Note

There will be a gateway kit for LoRa soon, and we will add getting started about APB and OTAA mode at wiki of the kit.

Examples

We had provide many useful examples. You can open File > Examples > LoRaWan get more details. Those examples include:

  • ABP
  • OTAA
  • p2p-rx
  • p2p-tx

GPS Data

Note

This chapter works with Seeeduino LoRaWAN W/GPS only.

Copy below code you Seeeduino LoRaWAN W/GPS.

void setup()
{
    Serial.begin(9600);
    SerialUSB.begin(115200);
}

void loop()
{
    while(Serial.available())
    {
        SerialUSB.write(Serial.read());
    }
    while(SerialUSB.available())
    {
        Serial.write(SerialUSB.read());
    }
}

Open Serial Monitor then you will get data from GPS.

Low Power

The minimum current is 80uA(for Seeeduino LoRaWAN) under our testing. Please follow below steps.

  1. Remove PWR LED (If you don’t remove this LED, the current will > 2mA)
  2. Remove CHG LED
  3. Upload below code to your board.
#include <LoRaWan.h>
#include <EnergySaving.h>

EnergySaving nrgSave;

void blink()
{
    for(unsigned char i = 0; i < 5; i ++)
    {
        digitalWrite(13,HIGH);
        delay(500);
        digitalWrite(13,LOW);
        delay(500);
    }
}

void setup()
{
    for(unsigned char i = 0; i < 26; i ++)      // important, set all pins to HIGH to save power
    {
        pinMode(i, OUTPUT);
        digitalWrite(i, HIGH);
    }

    lora.init();
    blink();    
    lora.setDeviceLowPower();
    blink();    
    nrgSave.begin(WAKE_EXT_INTERRUPT, 7, dummy);    // buton on D7 to wake up the board
    nrgSave.standby();
}

void loop()
{
    blink();
    nrgSave.standby();
}

void dummy(void)
{
    // do something
}

// END File

Update firmware

The firmware version of is 2.0.10, if you want to update firmware, few steps need to follow.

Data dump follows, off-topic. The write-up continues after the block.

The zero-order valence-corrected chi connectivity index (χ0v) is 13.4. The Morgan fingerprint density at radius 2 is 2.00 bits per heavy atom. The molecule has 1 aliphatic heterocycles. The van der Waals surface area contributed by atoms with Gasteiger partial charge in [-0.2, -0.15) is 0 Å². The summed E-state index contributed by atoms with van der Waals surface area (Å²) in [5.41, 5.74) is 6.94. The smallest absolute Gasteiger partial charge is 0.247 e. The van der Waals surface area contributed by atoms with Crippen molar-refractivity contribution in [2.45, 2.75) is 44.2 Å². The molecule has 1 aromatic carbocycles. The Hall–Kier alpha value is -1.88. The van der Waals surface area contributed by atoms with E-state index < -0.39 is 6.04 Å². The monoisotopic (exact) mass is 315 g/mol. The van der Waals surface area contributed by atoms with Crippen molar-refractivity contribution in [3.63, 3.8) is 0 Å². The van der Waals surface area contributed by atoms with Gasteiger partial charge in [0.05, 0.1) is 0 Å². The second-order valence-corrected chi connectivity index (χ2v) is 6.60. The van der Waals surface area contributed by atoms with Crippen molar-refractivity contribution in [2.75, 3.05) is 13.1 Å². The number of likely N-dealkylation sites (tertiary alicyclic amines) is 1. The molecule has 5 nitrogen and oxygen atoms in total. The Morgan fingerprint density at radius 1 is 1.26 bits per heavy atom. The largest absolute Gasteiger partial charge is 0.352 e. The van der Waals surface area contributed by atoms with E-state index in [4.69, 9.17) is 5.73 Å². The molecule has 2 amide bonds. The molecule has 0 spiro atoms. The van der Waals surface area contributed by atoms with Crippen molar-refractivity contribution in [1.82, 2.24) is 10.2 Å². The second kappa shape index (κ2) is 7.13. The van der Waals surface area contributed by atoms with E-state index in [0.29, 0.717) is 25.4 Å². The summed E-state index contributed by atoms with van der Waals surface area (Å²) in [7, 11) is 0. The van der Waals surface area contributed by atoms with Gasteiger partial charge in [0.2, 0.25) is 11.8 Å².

If you want to check version of you board, please upload below code to your board.

void setup()
{
    Serial1.begin(9600);
    SerialUSB.begin(115200);
}

void loop()
{
    while(Serial1.available())
    {
        SerialUSB.write(Serial1.read());
    }
    while(SerialUSB.available())
    {
        Serial1.write(SerialUSB.read());
    }
}

Open your Serial Monitor and INPUT

AT+VER

Then you will get the version of your board.

Step1

Copy and upload below code to your board.

// Update firmware to RHF76-052AM
#include <Arduino.h>

void setup()
{
    SerialDBG.begin(115200);
    SerialUSB.begin(115200);
}

void loop()
{
    while(SerialDBG.available())
    {
        SerialUSB.write(SerialDBG.read());
    }
    while(SerialUSB.available())
    {
        SerialDBG.write(SerialUSB.read());
    }
}

Input AT+VER to get the version of your board. If it’s not the most recent version, please following below steps to upgrade it.

Step2

Remove the board form USB and reconnect again, then press the DFU Button, after the Firmware mode led blinking you can go to the next step.

Step3

Click to download the latest firmware, which is a .bin file.

Step4

Open PuTTy and connect to the board

Tip

You can find the latest PuTTy here: http://www.extraputty.com/download.php

Step5

After connect your board to PuTTy successful, you will find the char ‘C’ print on the monitor continually. Click on Files Transfer > Ymodem > Send, and select the .bin file we had downloaded at Step4.

Then the updating is started.

Resources

Help us make it better

Thank you for choosing Seeed. A couple of months ago we initiated a project to improve our documentation system. What you are looking at now is the first edition of the new documentation system. Comparing to the old one, here is the progresses that we made:

  • Replaced the old documentation system with a new one that was developed from Mkdocs, a more widely used and cooler tool to develop documentation system.
  • Integrated the documentation system with our official website, now you can go to Bazaar and other section like Forum and Community more conveniently.
  • Reviewed and rewrote documents for hundreds of products for the system’s first edition, and will continue migrate documents from old wiki to the new one.

An easy-to-use instruction is as important as the product itself. We are expecting this new system will improve your experience when using Seeed’s products. However since this is the first edition, there are still many things need to improve, if you have any suggestions or findings, you are most welcome to submit the amended version as our contributor or give us suggestions in the survey below, Please don’t forget to leave your email address so that we can reply.

Happy hacking